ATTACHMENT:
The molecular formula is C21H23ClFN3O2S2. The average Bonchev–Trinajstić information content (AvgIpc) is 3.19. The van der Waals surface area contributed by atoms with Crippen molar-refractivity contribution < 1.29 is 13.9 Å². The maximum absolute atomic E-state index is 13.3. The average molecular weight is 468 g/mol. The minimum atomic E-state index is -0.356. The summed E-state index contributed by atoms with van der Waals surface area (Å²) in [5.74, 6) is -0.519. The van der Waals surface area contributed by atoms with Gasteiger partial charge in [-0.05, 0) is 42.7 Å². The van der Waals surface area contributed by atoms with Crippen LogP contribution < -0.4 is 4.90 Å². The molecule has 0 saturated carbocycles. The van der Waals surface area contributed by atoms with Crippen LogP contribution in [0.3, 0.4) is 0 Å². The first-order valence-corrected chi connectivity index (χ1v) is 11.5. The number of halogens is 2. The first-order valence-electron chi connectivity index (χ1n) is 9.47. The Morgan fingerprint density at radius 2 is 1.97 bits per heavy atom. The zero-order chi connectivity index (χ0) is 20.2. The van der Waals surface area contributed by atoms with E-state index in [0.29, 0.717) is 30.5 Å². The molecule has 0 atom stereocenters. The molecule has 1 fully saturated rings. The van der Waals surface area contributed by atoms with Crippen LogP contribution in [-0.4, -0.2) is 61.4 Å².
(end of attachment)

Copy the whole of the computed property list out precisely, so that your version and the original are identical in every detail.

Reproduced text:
The molecular formula is C21H23ClFN3O2S2. The average Bonchev–Trinajstić information content (AvgIpc) is 3.19. The van der Waals surface area contributed by atoms with Crippen molar-refractivity contribution < 1.29 is 13.9 Å². The maximum absolute atomic E-state index is 13.3. The average molecular weight is 468 g/mol. The minimum atomic E-state index is -0.356. The summed E-state index contributed by atoms with van der Waals surface area (Å²) in [5.74, 6) is -0.519. The van der Waals surface area contributed by atoms with Gasteiger partial charge in [-0.05, 0) is 42.7 Å². The van der Waals surface area contributed by atoms with Crippen LogP contribution < -0.4 is 4.90 Å². The molecule has 0 saturated carbocycles. The van der Waals surface area contributed by atoms with Crippen LogP contribution in [0.3, 0.4) is 0 Å². The first-order valence-corrected chi connectivity index (χ1v) is 11.5. The number of halogens is 2. The first-order valence-electron chi connectivity index (χ1n) is 9.47. The Morgan fingerprint density at radius 2 is 1.97 bits per heavy atom. The zero-order chi connectivity index (χ0) is 20.2. The van der Waals surface area contributed by atoms with E-state index in [0.29, 0.717) is 30.5 Å². The molecule has 0 atom stereocenters. The molecule has 1 fully saturated rings. The van der Waals surface area contributed by atoms with Crippen LogP contribution in [-0.4, -0.2) is 61.4 Å².